The Speed of the GenAI Revolution Is Creating a Regulatory Vacuum. What’s the Risk for Banks?

Bankers like to know the rules even when venturing into innovative areas like GenAI. But competitive pressure is spurring many institutions to go fast without clear guardrails. When will the regulators catch up — and will chaos ensue when they do?

The pace of developments in generative artificial intelligence has put bank and credit union managements into a three-way squeeze.

On one side, they face the pressures of simple competitive reality. “You can’t afford to just marinate on the GenAI topic for a couple of years, to see what happens, because you will be so far behind by the time you begin that you might not be able to catch up,” says Lee Wetherington, senior director of corporate strategy at Jack Henry, in an interview with The Financial Brand.

If competitors act first, “you’ll find yourself in a deep competitive hole very quickly,” adds Wetherington.

On another side, banking leaders face the need to continually maximize their institution’s efficiency, which backers of GenAI promise the technology can deliver. Wetherington points out that if the promise is met, GenAI will reduce the need to hire as many employees to help banks continue to scale.

But the third pressure, shared by banks and credit unions, is the haziest right now: Regulation and supervision.

GenAI Policy: Long on Caution, Short on Public Specifics

As institutions large and small have been venturing into GenAI, regulators have had little to say — publicly, in any case — about GenAI other than issuing general cautions.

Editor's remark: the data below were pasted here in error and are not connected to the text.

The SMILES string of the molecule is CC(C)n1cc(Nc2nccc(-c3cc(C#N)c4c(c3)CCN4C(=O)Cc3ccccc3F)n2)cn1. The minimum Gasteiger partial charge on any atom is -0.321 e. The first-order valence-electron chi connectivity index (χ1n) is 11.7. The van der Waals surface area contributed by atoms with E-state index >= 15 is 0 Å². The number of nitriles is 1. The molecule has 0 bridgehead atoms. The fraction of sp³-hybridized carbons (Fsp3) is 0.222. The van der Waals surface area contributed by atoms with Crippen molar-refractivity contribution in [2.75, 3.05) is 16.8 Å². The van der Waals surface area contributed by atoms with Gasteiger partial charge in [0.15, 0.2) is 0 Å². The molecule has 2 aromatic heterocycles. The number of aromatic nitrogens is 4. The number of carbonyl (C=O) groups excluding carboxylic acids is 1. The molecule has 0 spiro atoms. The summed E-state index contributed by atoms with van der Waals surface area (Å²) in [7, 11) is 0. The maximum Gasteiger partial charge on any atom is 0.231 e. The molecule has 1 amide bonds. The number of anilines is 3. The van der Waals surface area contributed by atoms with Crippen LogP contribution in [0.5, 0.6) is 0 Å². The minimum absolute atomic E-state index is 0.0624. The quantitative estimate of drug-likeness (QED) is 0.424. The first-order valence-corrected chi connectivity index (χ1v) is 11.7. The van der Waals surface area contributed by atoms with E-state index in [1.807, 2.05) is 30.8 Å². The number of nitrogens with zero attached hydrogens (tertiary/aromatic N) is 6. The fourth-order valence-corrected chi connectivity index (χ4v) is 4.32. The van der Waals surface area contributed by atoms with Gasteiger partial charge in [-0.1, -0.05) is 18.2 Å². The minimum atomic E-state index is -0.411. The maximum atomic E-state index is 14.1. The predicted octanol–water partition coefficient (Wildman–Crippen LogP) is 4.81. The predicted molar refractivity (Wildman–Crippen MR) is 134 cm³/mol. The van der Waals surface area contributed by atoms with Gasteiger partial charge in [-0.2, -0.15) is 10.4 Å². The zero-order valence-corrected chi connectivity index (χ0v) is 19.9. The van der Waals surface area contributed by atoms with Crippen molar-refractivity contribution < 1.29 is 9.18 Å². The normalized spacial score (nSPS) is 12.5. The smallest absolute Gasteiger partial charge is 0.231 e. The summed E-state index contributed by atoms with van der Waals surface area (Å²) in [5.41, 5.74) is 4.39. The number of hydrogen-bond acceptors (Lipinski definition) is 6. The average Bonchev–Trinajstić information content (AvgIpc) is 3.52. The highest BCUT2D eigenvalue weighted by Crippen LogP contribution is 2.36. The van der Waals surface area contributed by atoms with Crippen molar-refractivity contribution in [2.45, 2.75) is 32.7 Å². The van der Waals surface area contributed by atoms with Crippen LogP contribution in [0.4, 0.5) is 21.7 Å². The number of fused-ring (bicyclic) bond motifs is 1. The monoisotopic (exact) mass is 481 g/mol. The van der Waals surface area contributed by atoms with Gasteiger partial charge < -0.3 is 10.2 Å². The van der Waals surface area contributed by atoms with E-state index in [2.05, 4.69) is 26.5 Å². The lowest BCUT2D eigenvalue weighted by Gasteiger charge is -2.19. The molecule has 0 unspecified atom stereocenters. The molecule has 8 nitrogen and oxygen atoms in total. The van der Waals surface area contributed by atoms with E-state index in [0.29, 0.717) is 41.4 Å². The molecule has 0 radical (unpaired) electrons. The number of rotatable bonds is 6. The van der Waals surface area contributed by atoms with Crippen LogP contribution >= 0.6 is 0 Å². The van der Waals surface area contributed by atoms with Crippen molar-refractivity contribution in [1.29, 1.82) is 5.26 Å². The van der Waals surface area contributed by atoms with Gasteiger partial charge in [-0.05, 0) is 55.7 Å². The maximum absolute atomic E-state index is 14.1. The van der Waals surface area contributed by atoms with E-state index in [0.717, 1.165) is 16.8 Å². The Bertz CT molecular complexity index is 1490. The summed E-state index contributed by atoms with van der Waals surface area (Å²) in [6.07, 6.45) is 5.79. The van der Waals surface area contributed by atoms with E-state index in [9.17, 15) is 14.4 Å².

For example, Acting Comptroller of the Currency Michael Hsu pointed out in a mid-2023 speech that GenAI models require training.

“While this is part of their magic,” the regulator said, “it also creates a fundamental problem: Since AI systems are built to ‘learn,’ they may or may not do what we want or behave consistent with our values.”

More generally, Todd Harper, chairman of the National Credit Union Administration, said in a fall 2023 speech that AI demanded responsible adoption as it permeates everything from member communication to loan underwriting. “The NCUA is keeping a close eye on developments in this field and measures adopted by our peer regulatory agencies, so the credit union system can continue to innovate while remaining faithful to its statutory mission,” said Harper.

What’s missing, even from a long fall speech by Federal Reserve Gov. Lisa Cook devoted solely to AI, is any clue where the regulators are when it comes to promulgating rules about use of GenAI.

There have been general statements over time about institutions ultimately being responsible for actions resulting from misguided AI — such as discriminatory lending — but the regulators have been issuing such advisories for years, long before ChatGPT and other GenAI hit the headlines. It’s possible that more specific advice or direction is being issued in the field on a case-by-case basis as regional examiners and supervisors work with individual institutions.

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Why Most GenAI is in the Background So Far

“Regulators are always one, two or three steps behind whatever’s available,” in the emerging tech area, says Wetherington. “They don’t yet have the tools or the infrastructure to know how to vet the models that are behind any given GenAI application that a bank or credit union is bringing to bear.”

Banks and credit unions are only just beginning to learn about using GenAI, Wetherington continues, so he thinks it will be some time before they begin allowing GenAI and customers to interact without participation or supervision by a human.